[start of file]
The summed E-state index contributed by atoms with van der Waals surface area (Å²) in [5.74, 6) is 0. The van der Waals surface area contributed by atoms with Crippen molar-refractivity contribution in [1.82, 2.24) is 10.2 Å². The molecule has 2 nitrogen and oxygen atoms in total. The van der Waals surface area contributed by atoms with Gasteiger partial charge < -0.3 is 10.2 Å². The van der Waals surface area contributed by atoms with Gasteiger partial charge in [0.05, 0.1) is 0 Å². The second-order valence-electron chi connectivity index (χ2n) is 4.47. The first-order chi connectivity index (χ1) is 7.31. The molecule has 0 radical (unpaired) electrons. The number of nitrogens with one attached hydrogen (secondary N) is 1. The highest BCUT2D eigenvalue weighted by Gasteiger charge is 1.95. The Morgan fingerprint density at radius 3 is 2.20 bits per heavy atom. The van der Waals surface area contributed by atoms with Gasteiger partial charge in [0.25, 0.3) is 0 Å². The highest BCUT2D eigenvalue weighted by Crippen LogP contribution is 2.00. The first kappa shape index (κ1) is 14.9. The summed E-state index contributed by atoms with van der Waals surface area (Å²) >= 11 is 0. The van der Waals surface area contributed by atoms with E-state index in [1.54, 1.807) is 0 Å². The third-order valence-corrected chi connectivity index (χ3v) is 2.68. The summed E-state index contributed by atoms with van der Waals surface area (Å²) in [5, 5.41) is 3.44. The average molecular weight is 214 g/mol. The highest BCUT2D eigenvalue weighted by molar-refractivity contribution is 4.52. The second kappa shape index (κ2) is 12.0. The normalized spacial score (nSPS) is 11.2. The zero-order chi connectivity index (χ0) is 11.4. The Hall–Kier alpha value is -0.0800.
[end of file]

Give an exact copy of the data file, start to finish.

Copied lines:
The summed E-state index contributed by atoms with van der Waals surface area (Å²) in [5.74, 6) is 0. The van der Waals surface area contributed by atoms with Crippen molar-refractivity contribution in [1.82, 2.24) is 10.2 Å². The molecule has 2 nitrogen and oxygen atoms in total. The van der Waals surface area contributed by atoms with Gasteiger partial charge < -0.3 is 10.2 Å². The van der Waals surface area contributed by atoms with Gasteiger partial charge in [0.05, 0.1) is 0 Å². The second-order valence-electron chi connectivity index (χ2n) is 4.47. The first-order chi connectivity index (χ1) is 7.31. The molecule has 0 radical (unpaired) electrons. The number of nitrogens with one attached hydrogen (secondary N) is 1. The highest BCUT2D eigenvalue weighted by Gasteiger charge is 1.95. The Morgan fingerprint density at radius 3 is 2.20 bits per heavy atom. The van der Waals surface area contributed by atoms with Gasteiger partial charge in [0.25, 0.3) is 0 Å². The highest BCUT2D eigenvalue weighted by Crippen LogP contribution is 2.00. The first kappa shape index (κ1) is 14.9. The summed E-state index contributed by atoms with van der Waals surface area (Å²) >= 11 is 0. The van der Waals surface area contributed by atoms with E-state index in [1.54, 1.807) is 0 Å². The third-order valence-corrected chi connectivity index (χ3v) is 2.68. The summed E-state index contributed by atoms with van der Waals surface area (Å²) in [5, 5.41) is 3.44. The average molecular weight is 214 g/mol. The highest BCUT2D eigenvalue weighted by molar-refractivity contribution is 4.52. The second kappa shape index (κ2) is 12.0. The normalized spacial score (nSPS) is 11.2. The zero-order chi connectivity index (χ0) is 11.4. The Hall–Kier alpha value is -0.0800.